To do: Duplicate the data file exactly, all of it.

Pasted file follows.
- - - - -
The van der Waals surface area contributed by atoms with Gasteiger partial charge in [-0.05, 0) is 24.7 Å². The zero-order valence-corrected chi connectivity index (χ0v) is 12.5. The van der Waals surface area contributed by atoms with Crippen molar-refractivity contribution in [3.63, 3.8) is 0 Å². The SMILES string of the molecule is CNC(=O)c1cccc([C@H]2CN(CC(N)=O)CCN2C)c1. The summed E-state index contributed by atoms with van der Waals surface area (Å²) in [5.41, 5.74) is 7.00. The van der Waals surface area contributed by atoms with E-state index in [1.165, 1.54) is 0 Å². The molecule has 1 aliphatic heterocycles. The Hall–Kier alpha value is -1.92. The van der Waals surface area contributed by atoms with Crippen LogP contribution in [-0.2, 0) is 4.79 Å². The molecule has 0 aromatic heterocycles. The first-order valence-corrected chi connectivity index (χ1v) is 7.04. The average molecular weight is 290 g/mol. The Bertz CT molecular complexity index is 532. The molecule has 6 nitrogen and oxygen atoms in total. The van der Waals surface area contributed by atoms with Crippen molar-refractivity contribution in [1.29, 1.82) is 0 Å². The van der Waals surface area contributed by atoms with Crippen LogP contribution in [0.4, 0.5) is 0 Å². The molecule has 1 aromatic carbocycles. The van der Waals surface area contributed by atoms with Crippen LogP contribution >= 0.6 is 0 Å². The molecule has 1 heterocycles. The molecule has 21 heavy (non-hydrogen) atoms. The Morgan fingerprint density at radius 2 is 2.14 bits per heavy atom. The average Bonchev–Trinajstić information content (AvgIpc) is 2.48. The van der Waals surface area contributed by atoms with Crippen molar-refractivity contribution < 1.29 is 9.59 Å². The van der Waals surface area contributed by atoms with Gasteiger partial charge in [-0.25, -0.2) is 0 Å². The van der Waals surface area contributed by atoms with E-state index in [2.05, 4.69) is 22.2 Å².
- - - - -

The van der Waals surface area contributed by atoms with Gasteiger partial charge in [-0.05, 0) is 24.7 Å². The zero-order valence-corrected chi connectivity index (χ0v) is 12.5. The van der Waals surface area contributed by atoms with Crippen molar-refractivity contribution in [3.63, 3.8) is 0 Å². The SMILES string of the molecule is CNC(=O)c1cccc([C@H]2CN(CC(N)=O)CCN2C)c1. The summed E-state index contributed by atoms with van der Waals surface area (Å²) in [5.41, 5.74) is 7.00. The van der Waals surface area contributed by atoms with E-state index in [1.165, 1.54) is 0 Å². The molecule has 1 aliphatic heterocycles. The Hall–Kier alpha value is -1.92. The van der Waals surface area contributed by atoms with Crippen LogP contribution in [-0.2, 0) is 4.79 Å². The molecule has 0 aromatic heterocycles. The first-order valence-corrected chi connectivity index (χ1v) is 7.04. The average molecular weight is 290 g/mol. The Bertz CT molecular complexity index is 532. The molecule has 6 nitrogen and oxygen atoms in total. The van der Waals surface area contributed by atoms with Crippen molar-refractivity contribution in [1.29, 1.82) is 0 Å². The van der Waals surface area contributed by atoms with Crippen LogP contribution in [0.4, 0.5) is 0 Å². The molecule has 1 aromatic carbocycles. The van der Waals surface area contributed by atoms with Crippen LogP contribution >= 0.6 is 0 Å². The molecule has 1 heterocycles. The molecule has 21 heavy (non-hydrogen) atoms. The Morgan fingerprint density at radius 2 is 2.14 bits per heavy atom. The average Bonchev–Trinajstić information content (AvgIpc) is 2.48. The van der Waals surface area contributed by atoms with Crippen molar-refractivity contribution < 1.29 is 9.59 Å². The van der Waals surface area contributed by atoms with Gasteiger partial charge in [-0.25, -0.2) is 0 Å². The van der Waals surface area contributed by atoms with E-state index in [2.05, 4.69) is 22.2 Å².